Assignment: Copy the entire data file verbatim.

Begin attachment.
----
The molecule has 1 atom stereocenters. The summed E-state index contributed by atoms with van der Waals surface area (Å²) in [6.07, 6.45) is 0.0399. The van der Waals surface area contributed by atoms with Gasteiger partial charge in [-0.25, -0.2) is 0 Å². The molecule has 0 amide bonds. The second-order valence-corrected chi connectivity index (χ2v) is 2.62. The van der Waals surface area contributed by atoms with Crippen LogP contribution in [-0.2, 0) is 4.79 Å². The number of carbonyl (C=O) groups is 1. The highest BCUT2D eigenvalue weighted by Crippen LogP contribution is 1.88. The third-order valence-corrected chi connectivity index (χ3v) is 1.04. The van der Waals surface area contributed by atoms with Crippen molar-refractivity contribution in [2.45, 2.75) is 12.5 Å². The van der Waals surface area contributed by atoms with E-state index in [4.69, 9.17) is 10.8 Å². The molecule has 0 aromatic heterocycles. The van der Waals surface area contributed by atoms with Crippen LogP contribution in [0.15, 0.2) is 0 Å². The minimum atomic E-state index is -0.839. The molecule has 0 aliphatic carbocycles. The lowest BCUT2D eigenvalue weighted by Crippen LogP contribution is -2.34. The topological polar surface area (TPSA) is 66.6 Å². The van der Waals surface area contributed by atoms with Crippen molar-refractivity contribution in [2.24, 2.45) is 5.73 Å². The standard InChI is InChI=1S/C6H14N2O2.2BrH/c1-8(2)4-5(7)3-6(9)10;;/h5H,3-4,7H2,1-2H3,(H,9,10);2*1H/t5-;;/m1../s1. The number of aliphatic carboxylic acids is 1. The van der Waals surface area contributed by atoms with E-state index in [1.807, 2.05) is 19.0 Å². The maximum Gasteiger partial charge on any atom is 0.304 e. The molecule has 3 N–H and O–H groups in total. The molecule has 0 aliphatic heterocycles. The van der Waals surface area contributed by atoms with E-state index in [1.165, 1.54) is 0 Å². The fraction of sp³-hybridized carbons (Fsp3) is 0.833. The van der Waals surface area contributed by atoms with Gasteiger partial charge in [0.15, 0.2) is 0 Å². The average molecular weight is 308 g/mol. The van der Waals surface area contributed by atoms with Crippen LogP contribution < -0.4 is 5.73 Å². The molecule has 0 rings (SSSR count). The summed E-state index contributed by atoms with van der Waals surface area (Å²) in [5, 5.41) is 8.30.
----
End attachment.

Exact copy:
The molecule has 1 atom stereocenters. The summed E-state index contributed by atoms with van der Waals surface area (Å²) in [6.07, 6.45) is 0.0399. The van der Waals surface area contributed by atoms with Gasteiger partial charge in [-0.25, -0.2) is 0 Å². The molecule has 0 amide bonds. The second-order valence-corrected chi connectivity index (χ2v) is 2.62. The van der Waals surface area contributed by atoms with Crippen LogP contribution in [-0.2, 0) is 4.79 Å². The number of carbonyl (C=O) groups is 1. The highest BCUT2D eigenvalue weighted by Crippen LogP contribution is 1.88. The third-order valence-corrected chi connectivity index (χ3v) is 1.04. The van der Waals surface area contributed by atoms with Crippen molar-refractivity contribution in [2.45, 2.75) is 12.5 Å². The van der Waals surface area contributed by atoms with E-state index in [4.69, 9.17) is 10.8 Å². The molecule has 0 aromatic heterocycles. The van der Waals surface area contributed by atoms with Crippen LogP contribution in [0.15, 0.2) is 0 Å². The minimum atomic E-state index is -0.839. The molecule has 0 aliphatic carbocycles. The lowest BCUT2D eigenvalue weighted by Crippen LogP contribution is -2.34. The topological polar surface area (TPSA) is 66.6 Å². The van der Waals surface area contributed by atoms with Crippen molar-refractivity contribution in [2.24, 2.45) is 5.73 Å². The standard InChI is InChI=1S/C6H14N2O2.2BrH/c1-8(2)4-5(7)3-6(9)10;;/h5H,3-4,7H2,1-2H3,(H,9,10);2*1H/t5-;;/m1../s1. The number of aliphatic carboxylic acids is 1. The van der Waals surface area contributed by atoms with E-state index in [1.807, 2.05) is 19.0 Å². The maximum Gasteiger partial charge on any atom is 0.304 e. The molecule has 3 N–H and O–H groups in total. The molecule has 0 aliphatic heterocycles. The van der Waals surface area contributed by atoms with E-state index in [1.165, 1.54) is 0 Å². The fraction of sp³-hybridized carbons (Fsp3) is 0.833. The van der Waals surface area contributed by atoms with Gasteiger partial charge in [0.15, 0.2) is 0 Å². The average molecular weight is 308 g/mol. The van der Waals surface area contributed by atoms with Crippen LogP contribution < -0.4 is 5.73 Å². The molecule has 0 rings (SSSR count). The summed E-state index contributed by atoms with van der Waals surface area (Å²) in [5, 5.41) is 8.30.